Don't Gild the Willy

Various fake news sites reported that a lottery winner died after gold-plating his genitals.

gold plated testicles

Claim:  A lottery winner died after attempting to gold-plate his testicles.

FALSE

Example: [Collected via e-mail, November 2015]

"Atlanta Lottery Winner Dies After Gold Plating His Testicles." Seriously, did this really happen?

Origins:   In November 2015, a number of fake news sites began sharing articles claiming a lottery winner died after attempting to gold-plate his testicles; Now8News' 28 November 2015 version (titled "Atlanta Lottery Winner Dies After Gold Plating His Testicles") held:

Growing up in a life of poverty, 38-year-old Justin Green saw his hopes and dreams come true when hitting $100 million Georgia lottery last month.  Friends reported that Green immediately quit his job at Walmart and made plans for a “better life.” Apparently, his idea of a better life would not be at the top of the list for most lottery winners. As a young man, Green was obsessed with the 2002 movie comedy Goldmember – an Austin Powers parody of the bond movie Goldfinger in which Powers is hunting a criminal mastermind who colors his victims ‘man parts’ in gold.

According to family members, Green went on a shopping spree which included gold and diamond chains, exotic cars, custom gold and diamond “grills” and…. get this…. gold plated genitals. Green approached many people in the gold plating business, however he was turned down by every store owner – Green was warned this was a very dangerous procedure. Green began painting his genitals with lead-based paint, but quickly decided that a simple coloring wasn’t enough – he needed the real gold. To complete the makeshift operation, Green used a professional automotive gold plater that he borrowed from a garage. Unfortunately in the 12 hours following the procedure, Green encountered a series of health issues that ultimately led to his death.

A 19 November 2015 iteration titled "Canadian Jackpot Winner Dies After Attempting To Gold Plate His Balls" appeared on the web site Viral Covert, reporting:

Justin Reiter from Alberta, Canada, died of medical complications after attempting to gold plate his own genitals to celebrate an astonishing $598,556 jackpot win ... Justin started by painting his genitals with a lead-based paint, but quickly decided that a simple coloring wasn’t enough: he needed to take it to the next level, he needed the real gold. To complete the makeshift operation, Reiter used a professional automotive gold plater that he borrowed from a garage. Unfortunately in the twelve hours following the procedure, Justing encountered a series of health issues that ultimately led to his death.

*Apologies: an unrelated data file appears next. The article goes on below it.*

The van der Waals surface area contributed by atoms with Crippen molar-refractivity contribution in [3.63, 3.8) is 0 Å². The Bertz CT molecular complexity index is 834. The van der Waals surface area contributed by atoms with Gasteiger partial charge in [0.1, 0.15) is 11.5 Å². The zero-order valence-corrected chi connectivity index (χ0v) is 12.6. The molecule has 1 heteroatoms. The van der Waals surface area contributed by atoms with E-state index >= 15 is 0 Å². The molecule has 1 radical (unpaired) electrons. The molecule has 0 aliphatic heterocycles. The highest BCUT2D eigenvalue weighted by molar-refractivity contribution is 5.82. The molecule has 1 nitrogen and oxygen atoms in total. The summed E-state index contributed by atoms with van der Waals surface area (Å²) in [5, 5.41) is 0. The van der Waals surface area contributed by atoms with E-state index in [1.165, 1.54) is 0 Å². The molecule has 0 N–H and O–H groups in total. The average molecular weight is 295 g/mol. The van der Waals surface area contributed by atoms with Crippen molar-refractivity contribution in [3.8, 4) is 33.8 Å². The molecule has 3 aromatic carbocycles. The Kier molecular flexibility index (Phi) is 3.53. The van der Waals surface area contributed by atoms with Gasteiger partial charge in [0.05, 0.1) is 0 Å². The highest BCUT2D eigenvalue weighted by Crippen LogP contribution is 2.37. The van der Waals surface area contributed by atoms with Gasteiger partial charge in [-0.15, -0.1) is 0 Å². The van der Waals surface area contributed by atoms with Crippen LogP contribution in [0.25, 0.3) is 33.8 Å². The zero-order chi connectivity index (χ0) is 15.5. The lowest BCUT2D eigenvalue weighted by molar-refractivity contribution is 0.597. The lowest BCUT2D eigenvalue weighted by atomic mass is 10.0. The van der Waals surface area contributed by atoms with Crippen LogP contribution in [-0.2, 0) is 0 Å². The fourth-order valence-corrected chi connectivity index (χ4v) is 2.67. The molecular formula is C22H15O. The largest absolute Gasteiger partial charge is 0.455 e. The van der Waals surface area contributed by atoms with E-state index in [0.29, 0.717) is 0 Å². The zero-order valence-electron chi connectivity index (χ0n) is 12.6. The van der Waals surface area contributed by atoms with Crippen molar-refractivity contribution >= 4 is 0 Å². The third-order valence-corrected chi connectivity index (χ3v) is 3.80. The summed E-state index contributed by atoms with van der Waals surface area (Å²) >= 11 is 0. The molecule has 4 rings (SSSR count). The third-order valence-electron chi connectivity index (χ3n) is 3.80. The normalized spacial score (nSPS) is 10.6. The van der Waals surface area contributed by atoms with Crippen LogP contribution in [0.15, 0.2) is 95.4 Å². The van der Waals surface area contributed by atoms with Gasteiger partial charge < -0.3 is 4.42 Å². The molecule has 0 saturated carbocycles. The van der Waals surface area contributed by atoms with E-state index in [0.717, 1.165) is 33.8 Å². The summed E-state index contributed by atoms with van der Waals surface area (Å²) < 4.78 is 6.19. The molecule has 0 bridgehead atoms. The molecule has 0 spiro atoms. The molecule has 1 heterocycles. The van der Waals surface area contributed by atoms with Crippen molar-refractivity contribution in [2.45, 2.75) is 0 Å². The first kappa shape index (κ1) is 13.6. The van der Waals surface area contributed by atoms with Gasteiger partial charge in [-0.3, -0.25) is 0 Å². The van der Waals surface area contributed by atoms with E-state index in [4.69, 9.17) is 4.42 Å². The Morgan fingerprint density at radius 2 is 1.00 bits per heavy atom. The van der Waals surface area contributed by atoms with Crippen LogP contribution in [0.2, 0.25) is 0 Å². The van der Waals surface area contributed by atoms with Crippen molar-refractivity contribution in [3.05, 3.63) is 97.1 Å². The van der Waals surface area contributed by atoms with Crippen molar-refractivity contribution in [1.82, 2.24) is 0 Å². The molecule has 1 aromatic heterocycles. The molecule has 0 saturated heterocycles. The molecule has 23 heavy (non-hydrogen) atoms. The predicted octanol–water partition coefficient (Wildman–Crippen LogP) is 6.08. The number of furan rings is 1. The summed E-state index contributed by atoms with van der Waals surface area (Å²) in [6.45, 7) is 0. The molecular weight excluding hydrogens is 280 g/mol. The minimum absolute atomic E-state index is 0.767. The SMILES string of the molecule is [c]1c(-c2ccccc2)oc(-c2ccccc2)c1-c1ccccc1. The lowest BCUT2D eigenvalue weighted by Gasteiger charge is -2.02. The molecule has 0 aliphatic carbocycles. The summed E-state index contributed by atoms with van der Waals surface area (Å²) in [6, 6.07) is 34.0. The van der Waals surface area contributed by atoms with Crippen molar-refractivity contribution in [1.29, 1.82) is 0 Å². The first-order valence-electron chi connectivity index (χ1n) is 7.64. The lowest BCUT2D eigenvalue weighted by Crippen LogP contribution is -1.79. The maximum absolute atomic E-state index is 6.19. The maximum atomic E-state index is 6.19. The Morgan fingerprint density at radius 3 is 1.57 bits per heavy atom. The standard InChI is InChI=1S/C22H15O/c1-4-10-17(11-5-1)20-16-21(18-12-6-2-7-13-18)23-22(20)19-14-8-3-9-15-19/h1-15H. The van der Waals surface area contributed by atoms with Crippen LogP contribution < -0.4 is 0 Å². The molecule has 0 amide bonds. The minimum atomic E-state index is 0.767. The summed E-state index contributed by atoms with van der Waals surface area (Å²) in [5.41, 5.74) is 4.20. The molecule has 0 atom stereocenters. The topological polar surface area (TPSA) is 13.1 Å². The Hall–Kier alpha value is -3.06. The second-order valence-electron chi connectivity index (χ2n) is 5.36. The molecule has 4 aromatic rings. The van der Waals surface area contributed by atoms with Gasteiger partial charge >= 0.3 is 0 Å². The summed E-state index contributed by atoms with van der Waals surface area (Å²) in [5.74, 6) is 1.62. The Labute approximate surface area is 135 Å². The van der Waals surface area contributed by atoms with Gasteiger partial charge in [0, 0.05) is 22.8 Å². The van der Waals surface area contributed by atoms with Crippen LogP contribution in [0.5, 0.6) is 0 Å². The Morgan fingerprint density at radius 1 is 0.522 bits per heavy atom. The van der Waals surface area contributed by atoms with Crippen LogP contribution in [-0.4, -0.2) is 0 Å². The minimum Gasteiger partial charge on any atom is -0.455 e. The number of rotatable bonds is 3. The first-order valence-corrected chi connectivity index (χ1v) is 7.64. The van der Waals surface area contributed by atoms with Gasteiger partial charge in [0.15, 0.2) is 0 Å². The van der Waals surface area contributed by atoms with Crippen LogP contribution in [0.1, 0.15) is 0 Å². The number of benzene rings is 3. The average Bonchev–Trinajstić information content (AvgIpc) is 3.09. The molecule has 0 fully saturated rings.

Both iterations featured the same image of a doctor purportedly involved with the fatal incident:

gold plate testicles

Now8News identified the physician depicted as "Dr. William Rife at Emory University Hospital"; Viral Covert claimed the photo was "Dr Ian Joseffson of the Alberta Community Hospital" (as did an earlier, similar fake news story on the disreputable web site World News Daily Report). Initially, a reverse image search failed to locate that photo elsewhere on the web; upon closer inspection, it was clear that the doctor's photograph was mirrored to inhibit such searching (as evidenced by the embroidery on his jacket):

doctor gold plate testicles

A search using that image revealed that the photograph of the doctor was swiped from a 12 May 2012 article about a health scare in Tulsa; the physician was correctly identified in that story as "Dr. Michael Smith [of] St. John Health System ER." Similarly, the purported testicle-gilding lottery winner was in fact Polish rapper Popek:

popek

Both World News Daily Report and Now8News are well-known fake news web sites, and the latter bears no disclaimer warning its readers that its content is fabricated. Earlier hoaxes perpetuated by Now8News included claims a man was found having sex with a pig in the bathroom of a Walmart; aborted fetuses were used to make Chicken McNuggets; Walmart bananas were infested with deadly parasitic worms; KFC was found breeding mutated chickens; a woman was arrested after engaging in a sex act with a breakfast sausage; a separate woman was arrested for "trying on" feminine hygiene products at Walmart; a man fed the remains of his unfaithful fiancee to her parents; and a man was discovered cannibalizing a teen inside a haunted house attraction.

Last updated: 29 November 2015

Originally published: 29 November 2015

Kim LaCapria is a New York-based content manager and longtime snopes.com message board participant. Although she was investigated and found to be "probably false" by snopes.com in early 2002, Kim later began writing for the site due to an executive order unilaterally passed by President Obama during a secret, late-night session (without the approval of Congress). Click like and share if you think this is an egregious example of legislative overreach.



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